How To Prepare Your Business For Wedding Season

How To Prepare Your Business For Wedding Season

If you work in the wedding industry, the arrival of spring signals the beginning of one of the busiest times of the year. According to The Knot’s Real Weddings Study, 77 percent of weddings occur between May and October. While fall weddings have grown in popularly, a large number of couples still opt for late May and June nuptials.

To prepare for your first wave of spring clients, start with some good, old-fashioned spring cleaning, whether that means actual dusting and vacuuming, updating your email list, or organizing the icons on your computer desktop. If you ran into trouble at tax time because of poor bookkeeping, commit to establishing a better system for tracking your expenses during the upcoming quarter.

Whether you’re a photographer, wedding planner, or hotel owner, spring is your opportunity to revisit your business plan, revise your goals, and revitalize your marketing. For example, you might want to expand your customer base by appealing to same-sex couples, which means you’ll need to edit your website and other materials to remove any outdated or gender-specific language. While you’re doing so, you might think of other ways you could target couples who want to break with tradition.

To offer your clients the best service, you need to know what they want. Your best strategy is to ask your customer base directly. Post surveys and open-ended questions on social media to find out what trends they prefer. Otherwise, you might never know whether your followers think DIY confetti is charming or cheesy or if they’re sick to death of hanging floral centerpieces and just want some cute potted cactuses their guests can take home.

Wedding Ideas recommends delving into Pinterest, as the boards your clients create often feature a cross-section of content from wedding blogs and magazines; their pins can help guide your market predictions. If you’re creating photo backdrops or decorations to compliment the bride’s style, for example, make sure to create designs to accompany a wedding dress with accents like 3D floral patterns and oversized bows, which are currently dominating the runway. If you’re a baker, supplement your wedding cakes with assorted macaroons and meringues so you can offer a trendy dessert table.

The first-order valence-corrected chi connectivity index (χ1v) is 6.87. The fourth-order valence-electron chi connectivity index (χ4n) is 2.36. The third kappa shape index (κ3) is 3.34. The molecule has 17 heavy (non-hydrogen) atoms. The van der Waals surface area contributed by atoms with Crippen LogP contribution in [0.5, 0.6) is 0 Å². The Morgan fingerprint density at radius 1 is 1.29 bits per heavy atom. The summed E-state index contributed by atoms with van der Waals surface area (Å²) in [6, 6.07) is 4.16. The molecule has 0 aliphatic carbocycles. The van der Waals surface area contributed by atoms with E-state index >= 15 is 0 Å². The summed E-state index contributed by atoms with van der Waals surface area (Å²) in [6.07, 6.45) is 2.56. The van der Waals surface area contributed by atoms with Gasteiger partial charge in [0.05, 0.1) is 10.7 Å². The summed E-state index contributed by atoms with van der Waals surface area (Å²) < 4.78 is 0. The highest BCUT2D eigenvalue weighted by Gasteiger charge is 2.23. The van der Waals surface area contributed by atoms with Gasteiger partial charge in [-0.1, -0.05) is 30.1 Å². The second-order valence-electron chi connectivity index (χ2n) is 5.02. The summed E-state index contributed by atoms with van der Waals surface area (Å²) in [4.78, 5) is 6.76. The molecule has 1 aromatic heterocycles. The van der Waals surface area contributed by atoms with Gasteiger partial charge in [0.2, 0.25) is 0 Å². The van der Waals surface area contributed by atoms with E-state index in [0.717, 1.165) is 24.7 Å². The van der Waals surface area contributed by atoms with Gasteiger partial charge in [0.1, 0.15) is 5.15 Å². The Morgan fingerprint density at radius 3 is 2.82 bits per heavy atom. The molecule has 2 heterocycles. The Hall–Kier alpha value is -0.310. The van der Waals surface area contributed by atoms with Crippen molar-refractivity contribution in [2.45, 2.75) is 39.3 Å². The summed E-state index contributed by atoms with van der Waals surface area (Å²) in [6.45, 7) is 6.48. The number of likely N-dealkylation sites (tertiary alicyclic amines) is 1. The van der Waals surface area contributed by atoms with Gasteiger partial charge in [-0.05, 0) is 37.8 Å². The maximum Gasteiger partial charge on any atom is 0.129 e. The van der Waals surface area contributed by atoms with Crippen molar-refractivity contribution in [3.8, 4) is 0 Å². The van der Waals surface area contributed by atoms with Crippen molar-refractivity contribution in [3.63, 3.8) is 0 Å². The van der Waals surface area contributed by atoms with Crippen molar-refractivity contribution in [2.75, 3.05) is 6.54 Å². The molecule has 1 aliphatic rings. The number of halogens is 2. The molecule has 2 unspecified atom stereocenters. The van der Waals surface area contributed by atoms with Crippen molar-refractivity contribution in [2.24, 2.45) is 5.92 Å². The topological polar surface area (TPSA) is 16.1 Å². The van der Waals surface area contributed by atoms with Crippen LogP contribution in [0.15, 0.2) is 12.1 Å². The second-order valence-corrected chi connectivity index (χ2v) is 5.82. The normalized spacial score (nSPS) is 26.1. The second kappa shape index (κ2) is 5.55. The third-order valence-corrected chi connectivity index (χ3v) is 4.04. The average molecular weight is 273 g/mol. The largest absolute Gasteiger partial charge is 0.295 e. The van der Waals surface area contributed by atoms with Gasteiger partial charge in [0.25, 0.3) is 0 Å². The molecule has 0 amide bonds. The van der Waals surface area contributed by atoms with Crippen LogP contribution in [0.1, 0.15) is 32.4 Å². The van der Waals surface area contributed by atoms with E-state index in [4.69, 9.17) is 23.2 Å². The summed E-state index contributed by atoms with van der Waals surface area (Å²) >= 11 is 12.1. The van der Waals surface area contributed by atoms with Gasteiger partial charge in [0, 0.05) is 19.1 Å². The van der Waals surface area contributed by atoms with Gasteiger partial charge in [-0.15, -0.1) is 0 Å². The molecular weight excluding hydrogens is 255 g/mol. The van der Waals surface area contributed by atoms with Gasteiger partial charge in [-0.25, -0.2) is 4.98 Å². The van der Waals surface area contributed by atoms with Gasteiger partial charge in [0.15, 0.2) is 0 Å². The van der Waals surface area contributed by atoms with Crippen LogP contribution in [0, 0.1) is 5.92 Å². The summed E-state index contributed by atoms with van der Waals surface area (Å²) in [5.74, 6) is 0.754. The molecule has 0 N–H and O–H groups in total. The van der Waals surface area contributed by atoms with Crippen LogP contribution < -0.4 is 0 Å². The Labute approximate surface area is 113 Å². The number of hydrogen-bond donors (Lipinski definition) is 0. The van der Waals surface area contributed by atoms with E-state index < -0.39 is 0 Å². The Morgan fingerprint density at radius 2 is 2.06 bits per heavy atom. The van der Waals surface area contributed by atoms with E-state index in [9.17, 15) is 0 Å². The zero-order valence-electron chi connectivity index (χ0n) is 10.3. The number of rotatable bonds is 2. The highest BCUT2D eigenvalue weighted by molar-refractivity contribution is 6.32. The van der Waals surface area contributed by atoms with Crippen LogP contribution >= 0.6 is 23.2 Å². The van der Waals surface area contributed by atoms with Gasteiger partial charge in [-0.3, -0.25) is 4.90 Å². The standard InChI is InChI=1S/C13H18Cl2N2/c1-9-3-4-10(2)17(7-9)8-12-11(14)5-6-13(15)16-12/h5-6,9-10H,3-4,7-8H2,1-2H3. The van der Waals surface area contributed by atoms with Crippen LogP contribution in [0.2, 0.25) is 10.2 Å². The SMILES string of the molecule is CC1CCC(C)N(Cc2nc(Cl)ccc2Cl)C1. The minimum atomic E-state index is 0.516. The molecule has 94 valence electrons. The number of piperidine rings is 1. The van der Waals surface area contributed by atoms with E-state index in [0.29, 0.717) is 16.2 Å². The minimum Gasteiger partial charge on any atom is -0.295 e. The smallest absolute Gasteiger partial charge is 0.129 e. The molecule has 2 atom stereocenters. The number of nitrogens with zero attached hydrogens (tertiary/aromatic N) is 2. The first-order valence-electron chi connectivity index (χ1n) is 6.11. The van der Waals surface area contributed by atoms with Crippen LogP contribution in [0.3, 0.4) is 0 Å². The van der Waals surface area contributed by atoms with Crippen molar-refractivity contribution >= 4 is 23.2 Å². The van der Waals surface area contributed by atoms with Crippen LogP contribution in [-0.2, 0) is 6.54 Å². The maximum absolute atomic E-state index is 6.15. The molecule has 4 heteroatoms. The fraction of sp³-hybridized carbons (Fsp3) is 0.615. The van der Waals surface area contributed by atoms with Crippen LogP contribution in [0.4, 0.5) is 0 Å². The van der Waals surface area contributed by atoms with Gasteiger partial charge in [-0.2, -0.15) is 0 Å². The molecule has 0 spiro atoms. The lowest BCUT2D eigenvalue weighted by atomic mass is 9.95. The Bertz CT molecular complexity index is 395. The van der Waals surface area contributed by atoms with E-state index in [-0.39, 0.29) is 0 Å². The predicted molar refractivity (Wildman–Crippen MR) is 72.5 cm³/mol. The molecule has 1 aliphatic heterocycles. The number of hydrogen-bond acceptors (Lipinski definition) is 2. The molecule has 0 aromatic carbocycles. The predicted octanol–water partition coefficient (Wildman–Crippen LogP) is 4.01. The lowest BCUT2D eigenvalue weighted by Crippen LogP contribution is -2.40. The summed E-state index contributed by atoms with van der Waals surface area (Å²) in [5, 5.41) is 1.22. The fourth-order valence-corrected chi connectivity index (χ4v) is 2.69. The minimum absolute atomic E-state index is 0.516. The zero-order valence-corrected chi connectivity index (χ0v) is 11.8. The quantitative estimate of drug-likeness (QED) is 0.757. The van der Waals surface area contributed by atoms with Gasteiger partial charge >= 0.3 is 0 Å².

Although online research and social media engagement are important, don’t neglect face-to-face networking. Make your rounds to all the local wedding vendors, make sure they have a fresh supply of your business cards in the shop, and let them know you’re happy to work with them again this year.

You might also consider attending wedding fairs or expos. While these events require a significant financial investment, they offer a high return by building brand recognition. Design Hill recommends creating eye-catching banners and posters and branded merchandise you can give to anyone who visits your table. Make sure you send customers home with your business card and ask them to leave their email so you can establish channels of communication.

The start of a new season is also an opportunity to review past mistakes. For example, if you were overwhelmed last season because you were wearing too many hats, consider lightening your load by hiring additional staff or outsourcing some work to an agency. Sometimes the key to managing your workload is finding the right tools to perform tasks that don’t need your personal attention.

Wedding Boss Life suggests creating templates for any repetitive tasks. If you find yourself writing a similar email to 20 different clients for the same purpose, create one email template you can customize with minor details. Cater Source recommends a site called Wufoo, which generates questionnaires for client feedback, and Talkwalker Alerts, an app that informs you whenever content you’ve written appears online, ensuring timely promotion.

This year, the weather has been anything but timely. There’s no telling what springtime natural disasters will wreak havoc on your clients’ plans for outdoor ceremonies or tropical destinations. Wedding Planner Magazine describes how the industry has faced wildfires in Napa, massive flooding in Houston, and the hurricane that devastated Puerto Rico. It’s crucial to keep an eye on the forecast, know the steps to take in the event of an emergency and above all, have a plan B, so the wedding won’t need to be canceled, just relocated.

To meet the needs of your clients, you must first meet your own. The WPIC advises wedding planners to exercise regularly and maintain a healthy lifestyle, so they will have the stamina to handle the long hours and high energy demands of their profession. The Institute also emphasizes the importance of continuing education through books, podcasts, and seminars to achieve both personal and professional growth. Those who make time for self-care and self-improvement are the best equipped to make couples’ dreams come true.

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